Portland weighs Fire Dept. consolidation after firefighters OK contract

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PORTLAND — A new labor agreement between the city and its firefighters will get a City Council reading March 7.

After the contract is approved, labor and management want to move forward on potential changes in operations and infrastructure, including consolidation.

“We are open to anything that makes our job more efficient,” firefighter Chris Thomson said Monday.

Thomson heads International Association of Firefighters Local 740, which ratified a four-year labor agreement last week. There are about 220 members of the local union.

The agreement, which Fire Chief David Jackson said provides wage increases of 8 percent over the term of the contract, runs through 2017. The union had been working without a contract for more than two years.

“We are happy we have come to an agreement, and the union and management were able to get back together about a month ago,” Jackson said about breaking the stalemate that lasted through four city managers (two of them interim), and two fire chiefs.

The contract provides wage increases, some retroactive, but Thomson noted the city will achieve savings because the union agreed to be paid straight time for the first 12 hours of any overtime worked in a week.

Three firefighters staff each engine company. Those who had filled in at stations because of staffing issues were getting paid overtime for anything worked above their normal 42-hour shifts.

Because of the protracted negotiations, the union also agreed to extend the contract for a year beyond the typical three-year labor contract.

With labor issues settled, Jackson and City Manager Jon Jennings are discussing ways to make the department more efficient.

At a Feb. 4 meeting of the City Council Finance Committee, Jennings said it could mean consolidating some of the city’s fire stations.

There are no concrete plans yet, but Jackson said the age and condition of city fire stations are a source of concern and can be costly.

“The city has not built a new fire station in 40 years,” he said. “Some are from the late 1950s and 1960s. It is something we need to seriously get back and look at.”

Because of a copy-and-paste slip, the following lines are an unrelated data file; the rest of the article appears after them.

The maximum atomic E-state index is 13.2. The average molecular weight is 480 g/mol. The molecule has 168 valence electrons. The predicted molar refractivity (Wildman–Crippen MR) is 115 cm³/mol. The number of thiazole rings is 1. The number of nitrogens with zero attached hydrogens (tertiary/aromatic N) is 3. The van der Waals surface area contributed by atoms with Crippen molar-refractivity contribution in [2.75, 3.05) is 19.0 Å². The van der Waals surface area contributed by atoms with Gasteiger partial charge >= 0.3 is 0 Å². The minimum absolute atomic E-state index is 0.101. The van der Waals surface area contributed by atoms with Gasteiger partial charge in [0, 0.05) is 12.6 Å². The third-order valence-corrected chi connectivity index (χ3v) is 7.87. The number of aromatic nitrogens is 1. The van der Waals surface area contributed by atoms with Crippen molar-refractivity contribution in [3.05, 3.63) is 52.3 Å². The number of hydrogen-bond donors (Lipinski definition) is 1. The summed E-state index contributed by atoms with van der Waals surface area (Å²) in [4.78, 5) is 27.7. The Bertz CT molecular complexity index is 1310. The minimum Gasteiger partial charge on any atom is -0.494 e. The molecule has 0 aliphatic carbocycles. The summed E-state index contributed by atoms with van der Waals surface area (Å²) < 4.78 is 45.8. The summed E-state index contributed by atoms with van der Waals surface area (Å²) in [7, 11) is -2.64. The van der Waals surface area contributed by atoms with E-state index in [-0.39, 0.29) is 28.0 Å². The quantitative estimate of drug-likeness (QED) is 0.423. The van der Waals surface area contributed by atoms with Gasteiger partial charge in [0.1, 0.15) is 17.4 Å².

New stations could end up paying for themselves over time with savings in energy consumption, and be better suited to new technology, Jackson said.

He will be studying data on the 17,000-plus calls the department answers, to determine where areas could be better served or new fire stations could be located. One potential spot is Canco Road in the area where the city is already planning to move the Public Works Department.

“If we are going to move the station, we have to find the land,” Jackson said.

None of this would happen immediately, no matter how quickly planning would progress.

“If we took 2016 just to plan, it is a five-year project,” Jackson said about getting a new fire station.

Planning the future – whether it’s buying equipment or vehicles or the long-range plans for new fire stations – is also complicated by other pressing city needs. City Finance Director Brendan O’Connell has said the city would have to bond between $19 million and $21 million annually to meet infrastructure and equipment needs.

At the same time, to avoid increases to the property tax rate, new bond spending would have to be capped at anywhere from $14.4 million in fiscal year 2019 to $7.9 million in fiscal year 2020. 

Jackson said the department considers a 20-year lifespan for a fire truck “standard,” but increases in calls for MEDCU units make a 15-year lifespan for ambulances less feasible now.

In response to a 2013 audit by Public Safety Solutions, a Maryland-based consulting firm, and after reviewing call data, Jackson said the department has changed some responses to calls and created fuel savings of 6 percent, which follows a 4 percent reduction in 2014 from 2013.

That report had also suggested the department had a larger staff than comparable cities, but also recommended more hires to alleviate overtime costs.

David Harry can be reached at 781-3661 ext. 110 or dharry@theforecaster.net. Follow him on Twitter: @DavidHarry8.

Lt. Todd Zsiga of Engine Co. 11 displays extrication tools Monday at the East Deering Station at 576 Ocean Ave. The station is one that could be consolidated in the future, according to Fire Chief David Jackson.

Lt. Todd Zsiga was on duy Monday at the East Deering fire station at 576 Ocean Ave. The building is approaching 60 years old and lacks energy efficiency and full ventilation for exhaust from trucks.

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Portland City Hall reporter for The Forecaster. Baltimore native, lived in Maine since 1989. A journalist since 2005, covering much of Cumberland and York counties. I joined The Forecaster in 2012.
  • Mefrfiter

    They should have SUV’s ($30,000) chasing ambulances instead of half million dollar fire trucks.(Pumper) That would extend the life of the fire trucks and lessen fuel costs. Like everyhere else 80% of the calls are for MEDCU.